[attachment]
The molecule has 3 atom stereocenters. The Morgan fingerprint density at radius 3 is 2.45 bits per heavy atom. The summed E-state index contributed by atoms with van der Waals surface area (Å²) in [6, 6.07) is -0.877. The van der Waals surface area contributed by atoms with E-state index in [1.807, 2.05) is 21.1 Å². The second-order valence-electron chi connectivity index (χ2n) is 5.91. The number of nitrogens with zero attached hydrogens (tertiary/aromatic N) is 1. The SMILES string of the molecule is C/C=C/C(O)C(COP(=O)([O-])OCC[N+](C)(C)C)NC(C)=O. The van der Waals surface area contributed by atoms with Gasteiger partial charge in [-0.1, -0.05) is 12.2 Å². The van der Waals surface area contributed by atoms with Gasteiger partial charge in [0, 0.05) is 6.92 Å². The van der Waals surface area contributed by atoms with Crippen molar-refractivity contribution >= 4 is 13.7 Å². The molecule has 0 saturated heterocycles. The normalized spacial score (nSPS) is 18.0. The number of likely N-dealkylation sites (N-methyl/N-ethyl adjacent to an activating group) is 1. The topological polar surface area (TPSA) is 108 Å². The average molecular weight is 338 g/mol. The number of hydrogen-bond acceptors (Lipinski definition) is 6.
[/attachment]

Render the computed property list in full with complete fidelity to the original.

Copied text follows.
The molecule has 3 atom stereocenters. The Morgan fingerprint density at radius 3 is 2.45 bits per heavy atom. The summed E-state index contributed by atoms with van der Waals surface area (Å²) in [6, 6.07) is -0.877. The van der Waals surface area contributed by atoms with E-state index in [1.807, 2.05) is 21.1 Å². The second-order valence-electron chi connectivity index (χ2n) is 5.91. The number of nitrogens with zero attached hydrogens (tertiary/aromatic N) is 1. The SMILES string of the molecule is C/C=C/C(O)C(COP(=O)([O-])OCC[N+](C)(C)C)NC(C)=O. The van der Waals surface area contributed by atoms with Gasteiger partial charge in [-0.1, -0.05) is 12.2 Å². The van der Waals surface area contributed by atoms with Gasteiger partial charge in [0, 0.05) is 6.92 Å². The van der Waals surface area contributed by atoms with Crippen molar-refractivity contribution >= 4 is 13.7 Å². The molecule has 0 saturated heterocycles. The normalized spacial score (nSPS) is 18.0. The number of likely N-dealkylation sites (N-methyl/N-ethyl adjacent to an activating group) is 1. The topological polar surface area (TPSA) is 108 Å². The average molecular weight is 338 g/mol. The number of hydrogen-bond acceptors (Lipinski definition) is 6.